In my review of Ray Bradbury’s “Fahrenheit 451,” I said that “Fahrenheit” was probably more realistic than George Orwell’s 1949 masterpiece, “1984.” But what “1984” lacks in believability, it makes up for in depth and in brilliance.
The story follows Winston Smith in 1984 London, which is then part of a super-country known as Oceania where workers toil under the watchful eye of an omnipresent “Big Brother.” Thought Police ensure that the population follows, and believes, the doctrines of the “Party.”
Orwell’s dystopian writing stems from the Socialist dystopia that developed in Russia, a world that looks great on paper but is really very horrible to live in. His logical extension of the one-time Russian reality was a world where the people are afraid to speak out or call attention to the faults of their society, because the Thought Police will torture or kill them for having even an idea that goes against Party doctrine.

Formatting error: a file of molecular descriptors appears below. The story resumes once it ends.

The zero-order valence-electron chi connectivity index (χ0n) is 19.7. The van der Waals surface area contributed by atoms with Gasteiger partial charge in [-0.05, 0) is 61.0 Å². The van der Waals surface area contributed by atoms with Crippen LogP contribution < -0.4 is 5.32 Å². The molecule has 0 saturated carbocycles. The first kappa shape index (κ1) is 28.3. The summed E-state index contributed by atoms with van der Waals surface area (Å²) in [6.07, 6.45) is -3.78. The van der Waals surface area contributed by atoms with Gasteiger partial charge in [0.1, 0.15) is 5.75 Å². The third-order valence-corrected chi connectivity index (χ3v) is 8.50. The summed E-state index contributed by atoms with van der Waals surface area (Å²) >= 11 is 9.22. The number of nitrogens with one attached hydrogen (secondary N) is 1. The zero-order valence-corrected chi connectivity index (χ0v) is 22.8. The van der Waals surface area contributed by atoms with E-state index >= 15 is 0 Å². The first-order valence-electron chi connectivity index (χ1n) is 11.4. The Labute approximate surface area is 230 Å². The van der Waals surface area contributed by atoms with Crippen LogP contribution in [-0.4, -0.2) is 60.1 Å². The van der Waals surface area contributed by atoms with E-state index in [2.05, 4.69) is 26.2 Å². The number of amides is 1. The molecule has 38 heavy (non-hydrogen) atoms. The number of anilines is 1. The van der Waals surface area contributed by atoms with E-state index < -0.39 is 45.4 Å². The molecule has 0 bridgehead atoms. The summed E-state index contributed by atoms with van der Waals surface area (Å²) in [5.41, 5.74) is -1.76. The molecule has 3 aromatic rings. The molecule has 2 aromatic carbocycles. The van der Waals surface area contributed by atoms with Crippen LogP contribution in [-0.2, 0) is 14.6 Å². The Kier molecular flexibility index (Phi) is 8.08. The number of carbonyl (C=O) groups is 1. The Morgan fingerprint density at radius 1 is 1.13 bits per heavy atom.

While it is clear that the societies of the world did not develop as Orwell envisioned they would have by 1984, this amazing novel is still eye-opening. In our modern societies, so riddled with political-correctness, the concept of using language to change thought is particularly relevant. Newspeak, the official language of Oceania, is a fascinating concept in and of itself: If a language does not have a way of expressing a thought, then somebody who thinks in that language will not be able to think that thought.
“1984” is a mind-bending adventure that keeps you guessing, with an ending that will give you shivers. There are long tracts of sociological discussion which may bore you if you’re just looking for action, but if you’re looking for something to make you think then this book will not let you down.
“Big Brother is Watching You,” is the caption beneath the ever-present visage of the overseer. This cautionary tale is a great read, a wonderful story, and probably one of the biggest reasons that we have no “Big Brother” to contend with today. I highly recommend that everybody read Orwell’s “1984.”
5 out of 5 stars.